Video-on-demand won’t kill cinema

Going to the movies beats watching films at home

16 October 2018 Ali Naqvi, Analyst

    The global cinema industry is going through its fastest pace of change since the introduction of digital projectors. Customers have more ways to consume content, in more formats and from more sources, than ever before. But while many think Video-on-Demand will hit cinema attendances, we think they benefit from it.

    But like televisions, VCRs and DVDs, Video-on-Demand – VoD – will require cinemas to refresh their proposition.

    Cinema admissions in the US have been fallen by an average of 1.6 per cent a year since 2000. But while VoD is having some impact in developed markets, we believe the majority of this decline is due underinvestment in cinema properties and variable film content. Sites that are refurbished report attendance growth above traditional cinemas.

    Emerging markets, especially China, are seeing attendances increase and more cinemas opening. They have not seen the same growth in VoD, though this is changing quickly as smartphone adoption increases. However, they focus on traditional TV media.

    The argument that VoD will disrupt the cinema industry is that by providing greater on-demand content to consumers at home, demand for going-out will reduce, impacting cinema admissions. However, we believe cinema is a leisure activity, not just a channel to consume content.

    Analysis suggests cinema admissions benefit from VoD because the most regular cinemagoers stream the most content. Very few non-cinema-goers stream video content for long periods.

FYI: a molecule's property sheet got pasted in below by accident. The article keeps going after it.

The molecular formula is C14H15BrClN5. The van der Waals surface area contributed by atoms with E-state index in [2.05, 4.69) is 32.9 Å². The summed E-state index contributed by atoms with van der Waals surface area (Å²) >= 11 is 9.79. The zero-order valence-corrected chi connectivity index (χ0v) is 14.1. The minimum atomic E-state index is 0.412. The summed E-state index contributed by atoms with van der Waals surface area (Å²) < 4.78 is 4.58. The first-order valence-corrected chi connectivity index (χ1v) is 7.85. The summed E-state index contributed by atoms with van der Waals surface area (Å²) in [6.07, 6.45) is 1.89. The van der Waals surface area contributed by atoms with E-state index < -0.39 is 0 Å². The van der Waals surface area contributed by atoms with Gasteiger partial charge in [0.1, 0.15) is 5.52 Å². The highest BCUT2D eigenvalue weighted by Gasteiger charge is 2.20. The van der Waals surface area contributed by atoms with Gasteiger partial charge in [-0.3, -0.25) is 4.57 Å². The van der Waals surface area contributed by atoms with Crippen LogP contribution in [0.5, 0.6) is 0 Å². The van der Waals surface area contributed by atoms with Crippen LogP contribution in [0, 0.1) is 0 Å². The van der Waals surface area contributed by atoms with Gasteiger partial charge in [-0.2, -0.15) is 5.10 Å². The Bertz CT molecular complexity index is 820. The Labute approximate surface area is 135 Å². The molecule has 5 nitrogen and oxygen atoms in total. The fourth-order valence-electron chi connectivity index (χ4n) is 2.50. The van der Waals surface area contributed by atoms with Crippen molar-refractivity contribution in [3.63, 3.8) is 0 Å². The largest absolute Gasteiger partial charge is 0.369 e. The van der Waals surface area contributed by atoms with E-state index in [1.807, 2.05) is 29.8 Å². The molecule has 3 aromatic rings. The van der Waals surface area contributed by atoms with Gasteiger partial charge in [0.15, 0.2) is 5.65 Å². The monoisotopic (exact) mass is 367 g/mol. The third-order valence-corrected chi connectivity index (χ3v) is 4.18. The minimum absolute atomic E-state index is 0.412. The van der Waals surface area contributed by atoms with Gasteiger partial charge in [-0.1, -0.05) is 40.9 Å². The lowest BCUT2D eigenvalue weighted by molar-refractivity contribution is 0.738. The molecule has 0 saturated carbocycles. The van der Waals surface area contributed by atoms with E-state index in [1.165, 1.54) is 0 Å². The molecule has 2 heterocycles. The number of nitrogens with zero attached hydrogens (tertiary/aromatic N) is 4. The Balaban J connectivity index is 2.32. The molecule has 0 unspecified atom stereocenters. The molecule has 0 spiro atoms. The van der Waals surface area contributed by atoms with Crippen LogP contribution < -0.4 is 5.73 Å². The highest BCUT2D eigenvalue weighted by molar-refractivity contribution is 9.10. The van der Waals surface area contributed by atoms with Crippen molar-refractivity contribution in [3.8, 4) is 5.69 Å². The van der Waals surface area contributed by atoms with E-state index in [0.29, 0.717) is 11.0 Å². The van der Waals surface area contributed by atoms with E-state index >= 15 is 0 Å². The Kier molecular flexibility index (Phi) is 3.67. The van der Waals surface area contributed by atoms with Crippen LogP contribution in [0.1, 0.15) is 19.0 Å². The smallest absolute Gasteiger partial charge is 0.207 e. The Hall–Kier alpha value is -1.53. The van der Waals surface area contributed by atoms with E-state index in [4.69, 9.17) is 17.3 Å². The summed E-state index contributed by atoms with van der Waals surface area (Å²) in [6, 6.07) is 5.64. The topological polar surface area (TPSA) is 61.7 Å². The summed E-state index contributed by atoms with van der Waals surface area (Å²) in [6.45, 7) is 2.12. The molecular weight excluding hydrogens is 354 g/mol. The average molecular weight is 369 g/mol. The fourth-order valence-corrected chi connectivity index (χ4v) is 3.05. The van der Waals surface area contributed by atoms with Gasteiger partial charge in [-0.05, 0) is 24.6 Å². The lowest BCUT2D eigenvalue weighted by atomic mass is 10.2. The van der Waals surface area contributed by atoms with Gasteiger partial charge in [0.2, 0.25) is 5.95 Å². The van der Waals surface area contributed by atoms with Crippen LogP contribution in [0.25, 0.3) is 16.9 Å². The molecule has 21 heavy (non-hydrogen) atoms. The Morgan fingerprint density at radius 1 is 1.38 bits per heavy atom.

Also, VoD is more focused on traditional television viewing rather than on cinema. In emerging countries especially, VoD focuses on shorter content, thus competing with TV.

    The major US companies offering VoD are seeing memberships rise, but while their content libraries are dominated by movies, films account for only 30 per cent of viewing time. Their TV content has increased sharply while movie content has decreased markedly.

    Studios are also looking to develop their VoD offerings, sometimes making prequels available there before new cinema releases.

    And VoD is showing signs of maturing in developed markets. As studios invest in film content and cinemas update their proposition, we expect admissions to grow.

    VoD is now leapfrogging into emerging markets as internet use grows and smartphones provide another channel to consume content away from TV viewing. People currently visit cinemas less often there than in developed countries, but without overcapacity problems, emerging nations can continue opening new theatres and increasing attendances.

    US overcapacity will remain structural, but admissions should shift to newer and refurbished properties, creating a tier of more attractive cinemas.

    The top US cinema operators have so far refurbished less than a quarter of the country’s total screen capacity but these premium format cinemas will capture the majority of admissions. Meanwhile emerging markets are bypassing older cinema technologies and introducing premium formats.

    Global box-office takings are set to grow in coming years with the Asia-Pacific expected to be the main contributor, thanks to strong growth in China and India.


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